CATA Letter to Minister Flaherty
October 12, 2006

CATA<i>Alliance</i>

The Hon. Jim Flaherty, P.C., M.P.
Minister of Finance
140 O'Connor St.
Ottawa, ON

Dear Minister Flaherty

Re A Tax Measure for Increased Productivity in Businesses

Canadian Advanced Technology Alliance (CATAAlliance) is an alliance of a wide-ranging membership of entrepreneurial companies in the technology sector. CATAAlliance is committed to growing the global competitiveness of its members, since 80% of them are currently active exporters. In addition, the CATAAlliance membership comprises many small and medium-sized businesses.

With competitiveness and productivity squarely to be addressed in the government economic policy agenda, I am writing to focus on the challenge of SMEs. Specifically, I want to highlight the critical opportunity for Canada to improve its productivity by stimulating investments by businesses in productivity-enhancing technologies and processes.

The positive relationship between investment in ICTs (information and communications technologies) and productivity growth is now internationally accepted among economists. Earlier this year, the Government received the report of the Telecommunications Policy Review Panel which documented the productivity-ICT relationship. About 60% of the Canada-U.S. labour productivity gap is attributable to increased ICT diffusion across the economy in the U.S., according to a study by economists Mel Fuss and Leonard Waverman in 2005. The Panel noted some worrisome, persistent trends in Canadian business investment in ICT and lack of productivity growth, including:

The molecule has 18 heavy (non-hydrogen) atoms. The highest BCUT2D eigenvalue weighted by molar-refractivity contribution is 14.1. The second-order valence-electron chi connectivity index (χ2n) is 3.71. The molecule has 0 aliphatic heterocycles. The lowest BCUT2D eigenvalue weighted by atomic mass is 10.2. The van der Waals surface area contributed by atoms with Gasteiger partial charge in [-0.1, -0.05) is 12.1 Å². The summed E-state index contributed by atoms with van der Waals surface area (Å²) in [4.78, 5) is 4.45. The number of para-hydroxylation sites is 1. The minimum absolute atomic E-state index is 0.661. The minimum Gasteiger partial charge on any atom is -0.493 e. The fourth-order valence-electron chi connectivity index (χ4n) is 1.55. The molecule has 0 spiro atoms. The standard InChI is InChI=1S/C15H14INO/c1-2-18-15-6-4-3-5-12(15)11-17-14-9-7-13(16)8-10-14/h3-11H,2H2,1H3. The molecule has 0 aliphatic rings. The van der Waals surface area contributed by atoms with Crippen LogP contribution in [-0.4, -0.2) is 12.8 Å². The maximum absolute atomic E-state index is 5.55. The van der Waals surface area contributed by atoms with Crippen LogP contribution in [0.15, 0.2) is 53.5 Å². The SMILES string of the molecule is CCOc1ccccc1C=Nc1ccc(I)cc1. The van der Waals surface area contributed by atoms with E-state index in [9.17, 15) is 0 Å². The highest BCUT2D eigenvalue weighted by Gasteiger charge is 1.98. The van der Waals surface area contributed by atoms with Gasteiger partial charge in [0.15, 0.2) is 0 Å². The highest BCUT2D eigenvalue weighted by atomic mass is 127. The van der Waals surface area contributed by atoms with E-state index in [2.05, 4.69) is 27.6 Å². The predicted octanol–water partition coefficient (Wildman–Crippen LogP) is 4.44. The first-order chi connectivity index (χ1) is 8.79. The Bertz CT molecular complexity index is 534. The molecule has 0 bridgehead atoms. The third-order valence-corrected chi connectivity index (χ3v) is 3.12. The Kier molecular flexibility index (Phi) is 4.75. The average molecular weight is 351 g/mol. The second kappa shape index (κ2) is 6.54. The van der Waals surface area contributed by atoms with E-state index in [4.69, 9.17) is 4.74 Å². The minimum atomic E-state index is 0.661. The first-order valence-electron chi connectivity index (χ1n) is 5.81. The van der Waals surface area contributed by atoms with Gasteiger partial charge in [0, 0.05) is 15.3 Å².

• the growth rate of ICT investment (as measured in constant dollars) has fallen from 23% annually in 1995-2000 to 4.8% annually in 2000-04
  • the ratio of ICT investment to GDP for Canada's business sector was only 66% of that of the U.S. business sector in 2004, and
  • business sector ICT investment per worker in Canada was only 48% of that of the U.S. in 2004.

The Panel recommended the immediate introduction by government of a tax credit for investment in ICT and related expenses - a tax credit that should be targetted to SMEs. By virtue of establishing a refundable tax credit, SMEs would benefit more from such a policy than by accelerated capital cost allowance on ICT assets.

Equally important is the applicability of a tax credit to expenses related to technology purchases, such as training and business re-engineering, to ensure that businesses can take full advantage of computer hardware and software in their operations.

From the perspective of an alliance that represents SMEs in the technology sector, CATAAlliance respectfully submits that an incentive for productivity growth is the kind of tax policy our businesses need to strengthen and compete internationally with technologically savvy and more productive economies.

I urge you and your government to seriously consider the benefits of stimulating productivity growth in businesses through an incentive of particular benefit to SMEs.

Yours sincerely,
John Reid
President, CATAAlliance